As we approach the day we are taking off to Quito, Ecuador the Spanish is rolling off my tongue like fire. I guess you can say traveling motivates me. In fact, I have been dreaming in Spanish, which NEVER happens unless I’m actually in a Spanish-speaking country and for some time.

We are going to Quito for a cousin’s wedding. It has been six years since the last time, and only time, I set foot in this colorful South American country. It will also be our first time traveling internationally as a family. I am excited, yet a little apprehensive because I know the experience will not compare to the last, nor the numerous trips I have taken abroad with my husband and with girlfriends for that matter. It is a new “epoca” in our life, in my life. From here on out I will carry a new identity as a traveler. One as a mother. There will be new worries, new interests, new adventures to say the least.

I have to remind myself that this is our first trip internationally. We will learn a lot I am sure, but at the same time it will serve as an experience that will only make us more savvy as parents who love to travel. It will only make our future trips easier…I hope. This is something I keep repeating.

To that end, I am requesting tips. Tips about how to make traveling internationally with a one year old easier. And to those of you who are traveling with your family this summer, Bon voyage!

Tiki Tiki Blog Article

I have been meaning to share about an awesome opportunity I got to participate in last week. If you haven’t already done so you must check out the Tiki, Tiki Blog created by Carrie Weir. She provides a space for individuals to share about their experiences with anything and everything there is about Latino culture! I love reading all the stories on varied topics.

Last week I was lucky enough to have one of my stories shared on the Tiki, Tiki. I wrote about how I let go of fear when attempting to have a natural, medicince and intervention-free birth. If you are interested in reading people’s stories about Latino culture, then head on over to the Tiki, Tiki.

I hope you like my story! It was a hard story to write. There are so many angles I could have written from and I chose one that I thought could best benefit any readers interested in learning about an intervention and med-free birth. Enjoy, just click on the link below!

How much does it "cost" to become multilingual?

Who gets to be trilingual? The situation always seems to present itself as such: one parent speaks one minority language and the other parent another minority language and they live somewhere, where the majority language is spoken.

What about those parents who are monolingual? What about parents who are both what they call heritage speakers of a minority language, like myself? What about parents who would LOVE for their children to speak more than one language, but can’t afford to send them to private foreign language schools? This is one of the very reason why I don’t play an instrument, for example. My parents did not have the financial means to send me to lessons, let alone rent or buy and instrument. I got to dance ballet, but only because the classes were by donation.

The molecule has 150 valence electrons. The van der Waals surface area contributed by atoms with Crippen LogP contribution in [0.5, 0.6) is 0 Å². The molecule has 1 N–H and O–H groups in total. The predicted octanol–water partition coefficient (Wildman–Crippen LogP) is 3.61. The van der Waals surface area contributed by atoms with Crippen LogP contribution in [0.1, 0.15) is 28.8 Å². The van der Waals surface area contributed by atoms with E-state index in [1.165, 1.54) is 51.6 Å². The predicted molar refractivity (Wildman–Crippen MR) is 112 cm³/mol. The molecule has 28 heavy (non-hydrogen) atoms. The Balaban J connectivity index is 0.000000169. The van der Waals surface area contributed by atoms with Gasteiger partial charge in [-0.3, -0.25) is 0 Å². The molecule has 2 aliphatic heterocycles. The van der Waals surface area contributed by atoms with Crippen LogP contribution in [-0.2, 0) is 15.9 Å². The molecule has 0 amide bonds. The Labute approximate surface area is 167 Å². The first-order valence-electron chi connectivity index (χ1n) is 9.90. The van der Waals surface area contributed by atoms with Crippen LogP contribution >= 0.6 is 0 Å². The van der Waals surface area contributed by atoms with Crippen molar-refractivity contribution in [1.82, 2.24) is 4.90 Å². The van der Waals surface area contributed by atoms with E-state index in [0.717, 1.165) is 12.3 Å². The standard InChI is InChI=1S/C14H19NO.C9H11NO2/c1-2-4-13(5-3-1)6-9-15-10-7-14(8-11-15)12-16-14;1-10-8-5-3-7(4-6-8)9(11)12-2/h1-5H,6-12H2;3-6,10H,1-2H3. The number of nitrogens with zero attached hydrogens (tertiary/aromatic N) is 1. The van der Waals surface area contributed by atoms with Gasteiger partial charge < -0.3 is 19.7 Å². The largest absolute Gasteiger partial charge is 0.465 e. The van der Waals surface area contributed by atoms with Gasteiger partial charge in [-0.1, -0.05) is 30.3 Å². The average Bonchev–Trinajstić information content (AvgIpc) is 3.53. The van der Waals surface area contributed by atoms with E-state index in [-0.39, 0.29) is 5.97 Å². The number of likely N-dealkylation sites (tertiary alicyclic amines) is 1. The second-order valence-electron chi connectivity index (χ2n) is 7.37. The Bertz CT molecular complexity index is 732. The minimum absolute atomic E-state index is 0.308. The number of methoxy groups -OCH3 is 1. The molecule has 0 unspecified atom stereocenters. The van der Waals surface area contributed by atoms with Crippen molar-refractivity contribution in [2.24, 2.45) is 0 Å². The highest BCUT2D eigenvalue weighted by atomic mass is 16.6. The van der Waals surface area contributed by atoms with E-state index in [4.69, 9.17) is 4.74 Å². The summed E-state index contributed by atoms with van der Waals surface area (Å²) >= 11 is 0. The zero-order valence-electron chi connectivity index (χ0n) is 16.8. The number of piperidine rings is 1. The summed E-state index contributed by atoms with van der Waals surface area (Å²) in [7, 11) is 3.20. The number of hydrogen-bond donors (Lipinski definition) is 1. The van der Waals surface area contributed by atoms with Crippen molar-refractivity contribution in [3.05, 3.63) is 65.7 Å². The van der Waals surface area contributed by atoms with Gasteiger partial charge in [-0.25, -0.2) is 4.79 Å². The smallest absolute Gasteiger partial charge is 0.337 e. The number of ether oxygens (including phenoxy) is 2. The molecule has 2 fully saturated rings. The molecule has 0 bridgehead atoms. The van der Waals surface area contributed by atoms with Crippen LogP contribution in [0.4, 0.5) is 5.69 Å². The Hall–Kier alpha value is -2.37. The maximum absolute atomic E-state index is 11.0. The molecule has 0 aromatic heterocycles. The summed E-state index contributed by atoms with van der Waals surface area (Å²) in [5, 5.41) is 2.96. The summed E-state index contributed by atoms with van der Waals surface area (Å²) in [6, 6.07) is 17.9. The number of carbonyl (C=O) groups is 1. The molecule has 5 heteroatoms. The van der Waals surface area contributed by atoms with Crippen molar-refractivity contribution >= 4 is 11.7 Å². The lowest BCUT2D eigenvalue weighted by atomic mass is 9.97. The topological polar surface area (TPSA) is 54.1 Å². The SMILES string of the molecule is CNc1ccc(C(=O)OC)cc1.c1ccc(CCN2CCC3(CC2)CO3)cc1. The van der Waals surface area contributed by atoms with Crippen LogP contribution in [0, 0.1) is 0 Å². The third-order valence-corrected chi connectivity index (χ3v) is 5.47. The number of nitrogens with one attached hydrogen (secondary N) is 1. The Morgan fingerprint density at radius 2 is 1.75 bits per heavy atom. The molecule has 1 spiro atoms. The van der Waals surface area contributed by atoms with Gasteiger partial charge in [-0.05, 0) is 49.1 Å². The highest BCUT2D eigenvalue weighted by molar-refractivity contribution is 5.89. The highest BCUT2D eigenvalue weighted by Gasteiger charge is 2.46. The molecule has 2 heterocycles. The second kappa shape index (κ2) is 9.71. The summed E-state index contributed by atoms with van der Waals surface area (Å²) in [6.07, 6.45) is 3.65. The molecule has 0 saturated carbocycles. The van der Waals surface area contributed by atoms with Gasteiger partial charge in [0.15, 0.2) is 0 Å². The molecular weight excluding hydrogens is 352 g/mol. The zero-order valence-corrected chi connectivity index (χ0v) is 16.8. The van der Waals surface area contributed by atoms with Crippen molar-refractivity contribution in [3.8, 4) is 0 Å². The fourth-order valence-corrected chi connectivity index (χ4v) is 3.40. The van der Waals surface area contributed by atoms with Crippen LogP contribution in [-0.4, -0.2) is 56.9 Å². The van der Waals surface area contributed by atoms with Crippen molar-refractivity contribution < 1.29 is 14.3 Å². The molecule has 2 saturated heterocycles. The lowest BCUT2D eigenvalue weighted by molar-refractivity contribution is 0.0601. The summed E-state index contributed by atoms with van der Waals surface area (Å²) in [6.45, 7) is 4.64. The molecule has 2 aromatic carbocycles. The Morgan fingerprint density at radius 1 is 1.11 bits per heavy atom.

I feel fortunate that we have the option to send our daughter to a foreign language school. As much as I advocate for multilingualism I also have to acknowledge that there are individuals for whom this is not an option.

The city I live in, Austin,Texas, has finally implemented dual language education in our public schools. A selected few schools were chosen, but hopefully others will follow. This kind of education, where bilingualism is the goal, has been one our local community has advocated for several years. I guess you can say the larger community is starting to find value in multilingualism or that all it can sometimes take is a savvy, younger, open-minded superintendent to catch on to the idea of bilingualism as a goal. So, again, I pose the question, what about those cities where dual language education is not an option in the public schools? It was only a few years ago where this was the case in my progressive, university-town of a city. The only schools that existed were fairly expensive private ones.

There’s more to considering how much it costs to become bilingual or trilingual. As I have been researching private day cares for our baby I have learned that private-language schools cost a little more than your regular private schools. In fact, these private language day care schools are in such demand that I find myself weighing the “costs”, and not just in monetary terms, but in other ways, such as teachers that seem more like “ninieras” than actual teachers. When thinking about how much it costs to becoming multilingual I am referring to multiple sentidos. There’s the extra financial burden and then there’s the fact that the foreign languages schools are limited in scope, therefore limited in how particular parents can be when thinking about other factors such as teaching philosophy, cleaningness, distance from home, or student to teacher ratios.

No matter where we stand in our plight for multilingual education one thing remains the same: the importance of continuing to advocate for dual language education so that everyone has the option and not have to weigh out the costs.

*Originally published on Feb. 10, 2011 on the Spanglish Baby website.